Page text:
MUTCH, A., 2006. The institutional shaping of management: in the tracks of English individualism. Management and Organization History, 1 (3), pp. 251-271.
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Globalisation raises important questions about the shaping of economic action by cultural factors. This article explores the formation of what is seen by some as a prime influence on the formation of British management: individualism. Drawing on a range of historical sources, it argues for a comparative approach. In this case, the primary comparison drawn is between England and Scotland. The contention is that there is a systemic approach to authority in Scotland that can be contrasted to a personal approach in England. An examination of the careers of a number of Scottish pioneers of management suggests the roots of this systemic approach in practices of church governance. Ultimately this systemic approach was to take a secondary role to the personal approach engendered by institutions like the universities of Oxford and Cambridge, but it found more success in the different institutional context of the USA. The complexities of dealing with historical evidence are stressed, as is the value of taking a comparative approach. In this case this indicates a need to take religious practice as seriously as religious belief as a source of transferable practice. The article suggests that management should not be seen as a simple response to economic imperatives, but as shaped by the social and cultural context from which it emerges.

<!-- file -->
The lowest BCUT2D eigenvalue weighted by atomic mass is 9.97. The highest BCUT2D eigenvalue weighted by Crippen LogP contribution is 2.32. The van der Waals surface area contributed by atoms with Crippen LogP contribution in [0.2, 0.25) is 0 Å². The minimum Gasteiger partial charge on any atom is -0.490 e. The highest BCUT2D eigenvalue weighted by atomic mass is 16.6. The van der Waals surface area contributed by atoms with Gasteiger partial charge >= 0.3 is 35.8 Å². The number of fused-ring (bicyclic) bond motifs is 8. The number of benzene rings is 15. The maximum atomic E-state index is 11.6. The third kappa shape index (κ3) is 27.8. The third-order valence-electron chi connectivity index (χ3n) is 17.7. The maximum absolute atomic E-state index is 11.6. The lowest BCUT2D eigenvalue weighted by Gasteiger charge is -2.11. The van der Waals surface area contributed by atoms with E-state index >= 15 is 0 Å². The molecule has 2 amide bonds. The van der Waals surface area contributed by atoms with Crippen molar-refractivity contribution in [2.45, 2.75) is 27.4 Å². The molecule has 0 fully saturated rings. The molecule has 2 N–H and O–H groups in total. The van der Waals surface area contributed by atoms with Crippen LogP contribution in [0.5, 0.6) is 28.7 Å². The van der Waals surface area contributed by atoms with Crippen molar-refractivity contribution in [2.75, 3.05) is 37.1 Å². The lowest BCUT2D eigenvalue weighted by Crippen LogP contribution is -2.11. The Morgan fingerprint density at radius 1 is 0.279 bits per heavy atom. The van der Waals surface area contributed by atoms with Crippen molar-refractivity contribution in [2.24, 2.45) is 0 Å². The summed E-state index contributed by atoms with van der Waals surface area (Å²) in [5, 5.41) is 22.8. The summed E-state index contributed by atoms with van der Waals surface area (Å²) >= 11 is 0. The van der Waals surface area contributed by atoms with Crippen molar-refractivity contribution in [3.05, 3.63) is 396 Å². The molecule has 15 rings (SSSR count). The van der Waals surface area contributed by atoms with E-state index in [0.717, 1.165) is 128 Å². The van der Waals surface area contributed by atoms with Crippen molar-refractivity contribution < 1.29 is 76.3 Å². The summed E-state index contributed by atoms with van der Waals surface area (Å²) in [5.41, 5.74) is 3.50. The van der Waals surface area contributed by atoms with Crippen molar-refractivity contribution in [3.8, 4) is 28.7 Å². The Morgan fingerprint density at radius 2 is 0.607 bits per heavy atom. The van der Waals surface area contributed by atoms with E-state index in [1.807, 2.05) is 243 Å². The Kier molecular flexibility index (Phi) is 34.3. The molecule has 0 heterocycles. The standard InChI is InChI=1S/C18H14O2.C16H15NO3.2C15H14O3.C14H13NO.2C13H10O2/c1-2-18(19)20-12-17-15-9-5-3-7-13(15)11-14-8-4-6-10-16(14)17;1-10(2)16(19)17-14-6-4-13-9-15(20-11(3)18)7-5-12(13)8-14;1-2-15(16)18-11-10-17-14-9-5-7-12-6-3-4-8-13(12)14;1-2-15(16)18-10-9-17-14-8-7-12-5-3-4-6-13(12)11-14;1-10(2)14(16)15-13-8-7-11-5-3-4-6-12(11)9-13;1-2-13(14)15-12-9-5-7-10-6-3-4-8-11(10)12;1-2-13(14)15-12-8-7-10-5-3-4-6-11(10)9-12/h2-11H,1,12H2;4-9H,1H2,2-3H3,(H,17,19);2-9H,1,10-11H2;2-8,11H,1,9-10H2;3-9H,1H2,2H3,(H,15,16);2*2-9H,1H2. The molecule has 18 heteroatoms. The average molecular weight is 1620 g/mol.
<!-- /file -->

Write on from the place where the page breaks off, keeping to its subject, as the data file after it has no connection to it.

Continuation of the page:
|Item Type:||Journal article|
|Publication Title:||Management and Organization History|
|Rights:||Copyright 2006 by Sage Publications. All rights reserved. No portion of the contents may be reproduced in any form without written permission of the publisher.|
|Divisions:||Schools > Nottingham Business School|
|Depositing User:||EPrints Services|
|Date Added:||09 Oct 2015 09:46|
|Last Modified:||19 Oct 2015 14:22|
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